2. a single key on your controller suddenly stops working (and pressing it doesn't "register" in Logic's MIDI Monitor, located in the Transport)

In these situations it's best to double-check that the fault is not with your controller. But if you're reasonably sure that it's fine, go ahead and "trash" the .cs prefs:

  • Quit Logic
  • Locate the .cs file and move it to the desktop
  • Re-launch Logic

If your controller now works as expected, the likelihood of your .cs prefs having become corrupted is fairly high. One caveat:  trashing the .cs prefs will wipe out any custom control surface functions you've programmed (e.g., the Learn function). But what this operation reveals is that you can build a library of custom control surface settings by moving (or copying) those files to a folder to which you give a descriptive name. The reason for this is that you can't rename the .cs files, otherwise they won't be recognized by Logic. And to restore a custom CS setting, quit Logic and swap out the existing .cs file with one of those you've saved.

(Ed- The MIDI Video Tutorial by Peter Schwartz is essential edutainment in my humble opinion. If you work with MIDI in any way, then you need to check this out!)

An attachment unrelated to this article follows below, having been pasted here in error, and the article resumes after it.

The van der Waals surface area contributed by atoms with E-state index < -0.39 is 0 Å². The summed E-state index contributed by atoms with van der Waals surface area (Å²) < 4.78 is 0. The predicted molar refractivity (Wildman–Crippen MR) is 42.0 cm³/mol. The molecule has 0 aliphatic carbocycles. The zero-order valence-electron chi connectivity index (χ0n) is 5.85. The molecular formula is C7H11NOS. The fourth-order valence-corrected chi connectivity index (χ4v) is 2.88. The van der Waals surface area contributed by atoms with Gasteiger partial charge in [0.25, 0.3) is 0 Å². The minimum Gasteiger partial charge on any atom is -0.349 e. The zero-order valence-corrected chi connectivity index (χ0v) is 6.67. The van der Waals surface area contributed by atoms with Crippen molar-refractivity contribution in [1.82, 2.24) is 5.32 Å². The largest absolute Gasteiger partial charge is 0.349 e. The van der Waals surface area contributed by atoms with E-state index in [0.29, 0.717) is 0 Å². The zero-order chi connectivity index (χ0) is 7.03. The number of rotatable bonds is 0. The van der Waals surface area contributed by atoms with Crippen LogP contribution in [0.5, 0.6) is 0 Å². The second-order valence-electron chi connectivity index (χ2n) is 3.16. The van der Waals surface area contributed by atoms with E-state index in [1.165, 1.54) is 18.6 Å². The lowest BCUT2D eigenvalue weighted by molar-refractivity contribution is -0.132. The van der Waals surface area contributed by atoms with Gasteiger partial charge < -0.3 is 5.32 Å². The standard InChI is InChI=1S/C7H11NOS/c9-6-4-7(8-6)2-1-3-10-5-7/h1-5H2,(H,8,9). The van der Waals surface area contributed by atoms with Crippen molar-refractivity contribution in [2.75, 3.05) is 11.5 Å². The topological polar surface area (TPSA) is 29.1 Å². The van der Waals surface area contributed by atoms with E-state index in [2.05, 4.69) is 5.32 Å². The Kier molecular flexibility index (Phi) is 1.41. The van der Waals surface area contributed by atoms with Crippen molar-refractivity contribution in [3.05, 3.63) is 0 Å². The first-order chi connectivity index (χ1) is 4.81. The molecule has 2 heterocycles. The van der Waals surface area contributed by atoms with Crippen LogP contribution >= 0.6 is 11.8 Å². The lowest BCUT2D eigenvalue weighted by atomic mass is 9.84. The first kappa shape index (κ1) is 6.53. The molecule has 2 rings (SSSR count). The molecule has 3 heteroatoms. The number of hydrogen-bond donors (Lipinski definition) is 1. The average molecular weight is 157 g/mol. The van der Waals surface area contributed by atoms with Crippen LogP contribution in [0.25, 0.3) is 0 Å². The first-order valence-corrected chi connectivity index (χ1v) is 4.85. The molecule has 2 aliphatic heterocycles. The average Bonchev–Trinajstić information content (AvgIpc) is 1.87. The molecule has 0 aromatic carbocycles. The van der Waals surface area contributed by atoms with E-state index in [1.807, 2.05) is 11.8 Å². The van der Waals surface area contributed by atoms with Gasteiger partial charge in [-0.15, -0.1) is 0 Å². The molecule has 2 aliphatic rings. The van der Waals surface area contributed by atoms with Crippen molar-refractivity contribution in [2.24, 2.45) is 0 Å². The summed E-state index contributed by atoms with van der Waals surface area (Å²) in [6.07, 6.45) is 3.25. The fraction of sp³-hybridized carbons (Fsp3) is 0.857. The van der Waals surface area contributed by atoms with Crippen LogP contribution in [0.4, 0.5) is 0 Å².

Check out some more Logic troubleshooting tips here and the full range of Logic Studio Video Tutorials here!

Related Videos
Comments (8)

You must be logged in to comment.

  • Excellent tutorial. You know how many times I have fussed over why something was not working. To realize that all it was was a corrupt preference file.
    • 10 years ago
    • By:
  • Rounik Admin
    Nice one Peter! Definitely no trashy talking in this tutorial ;-)
    • 10 years ago
    • By: Rounik Admin
  • Peter Schwartz
    Thanks Gary and Rounik. Rounik, the only reason I didn't talk trashier in my article is because that MPV editor guy emailed me after submitting my first draft, writing, "My dear man, taking a reasonable approach to troubleshooting is much more preferable than the yelling, screaming, and cursing route." After reading it, I stomped around the studio for a while, throwing my hands up in the air for dramatic effect (and aerobic exercise), sulked for about an hour, maybe two, and only then did I wipe away the tears and get to work on the second draft. Man, it's really hard work writing for these guys... : - )
    • 10 years ago